Liana Jegers and Clay Hickson’s monthly newspaper The Smudge is quickly becoming one of our most valued sources for new illustrators. When someone we’re unfamiliar with graces its cover or is nestled inside, we huddle round, wondering who on earth they are and how we can find out as much as possible about them immediately. This was, and still is, the case for Portland-based illustrator Lan Truong.
Each of Lan’s illustrations usually encompass one, or all four of the following things that she purposefully likes to include. They’re weird, but also very beautiful, the type of illustration that could be on a card to your mum, or sit nicely in some crazy cult followed comic. They’re also always a little witty and definitely fun, like a goldfish happily swimming in a perfume bottle. The inspiration references she lists give you a feel for what sort of person she is, as well as an illustrator. From John Alcorn, Naiad and Walter Einsel to Joan Cornellá or Eleanor Davis, “I find their work to be witty and funny,” she explains, “and sometimes slightly disturbing.” When illustrating Lan turns to children’s colouring books for inspiration, as well as clip art books, and of course, things she finds on the internet.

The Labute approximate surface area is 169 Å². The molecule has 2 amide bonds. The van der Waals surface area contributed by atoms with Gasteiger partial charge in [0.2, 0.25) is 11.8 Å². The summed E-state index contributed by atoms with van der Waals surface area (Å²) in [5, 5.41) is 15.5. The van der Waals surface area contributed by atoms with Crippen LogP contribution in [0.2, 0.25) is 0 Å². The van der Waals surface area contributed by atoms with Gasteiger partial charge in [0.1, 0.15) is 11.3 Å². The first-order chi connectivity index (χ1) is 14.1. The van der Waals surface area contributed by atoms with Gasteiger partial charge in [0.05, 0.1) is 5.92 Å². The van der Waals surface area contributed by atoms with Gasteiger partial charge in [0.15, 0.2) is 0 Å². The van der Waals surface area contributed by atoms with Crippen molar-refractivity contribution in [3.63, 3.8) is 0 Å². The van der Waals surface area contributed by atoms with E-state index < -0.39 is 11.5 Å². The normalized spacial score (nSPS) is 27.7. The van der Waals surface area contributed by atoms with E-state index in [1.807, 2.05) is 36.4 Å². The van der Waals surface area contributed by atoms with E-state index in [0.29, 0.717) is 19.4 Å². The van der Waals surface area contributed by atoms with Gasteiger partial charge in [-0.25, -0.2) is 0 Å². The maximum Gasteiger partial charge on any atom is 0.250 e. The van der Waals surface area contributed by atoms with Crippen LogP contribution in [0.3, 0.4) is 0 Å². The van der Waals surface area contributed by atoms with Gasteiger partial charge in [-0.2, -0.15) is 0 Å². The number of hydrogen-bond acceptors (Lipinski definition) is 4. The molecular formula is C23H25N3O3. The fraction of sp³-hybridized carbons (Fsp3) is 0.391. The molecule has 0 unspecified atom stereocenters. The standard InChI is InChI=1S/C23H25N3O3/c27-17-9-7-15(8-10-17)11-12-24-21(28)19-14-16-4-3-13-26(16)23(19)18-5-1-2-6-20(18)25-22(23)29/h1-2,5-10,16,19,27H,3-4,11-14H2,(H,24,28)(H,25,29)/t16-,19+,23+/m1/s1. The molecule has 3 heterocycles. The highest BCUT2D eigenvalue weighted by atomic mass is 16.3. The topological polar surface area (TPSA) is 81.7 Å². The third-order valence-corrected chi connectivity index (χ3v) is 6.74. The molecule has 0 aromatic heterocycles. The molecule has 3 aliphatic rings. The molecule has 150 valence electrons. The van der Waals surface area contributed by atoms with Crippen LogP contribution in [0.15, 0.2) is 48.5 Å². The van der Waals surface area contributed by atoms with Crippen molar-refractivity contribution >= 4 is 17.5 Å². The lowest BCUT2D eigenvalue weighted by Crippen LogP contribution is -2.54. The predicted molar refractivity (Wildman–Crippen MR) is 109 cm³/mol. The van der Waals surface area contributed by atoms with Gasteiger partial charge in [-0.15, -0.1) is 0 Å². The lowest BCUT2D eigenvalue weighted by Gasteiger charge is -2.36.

This aesthetic and narrative Lan has crafted means her client list is varied. From newspapers, magazines, books and retailers, she’s got them all under her belt. Able to illustrate smaller motifs but also editorial accompaniment drawings, Lan’s portfolio mirrors her creative career. Originally working at a small design studio in Brooklyn she created “logos, branding and identity systems,” with a team of other designers. In her spare time, however, Lan’s inbox becomes growingly full with illustration commissions: “Outside of the design studio, I spent my nights and weekends doing freelance illustration work,” she tells us. “I began to feel burned out between the design studio and my freelance illustration work in the summer of 2015, and I wanted to step away from design for a bit to focus more of my time on illustration. I was also going through some personal things and I was ready for a change.” Lan left the design studio in 2015 to become her own boss, and a boss of illustration too.
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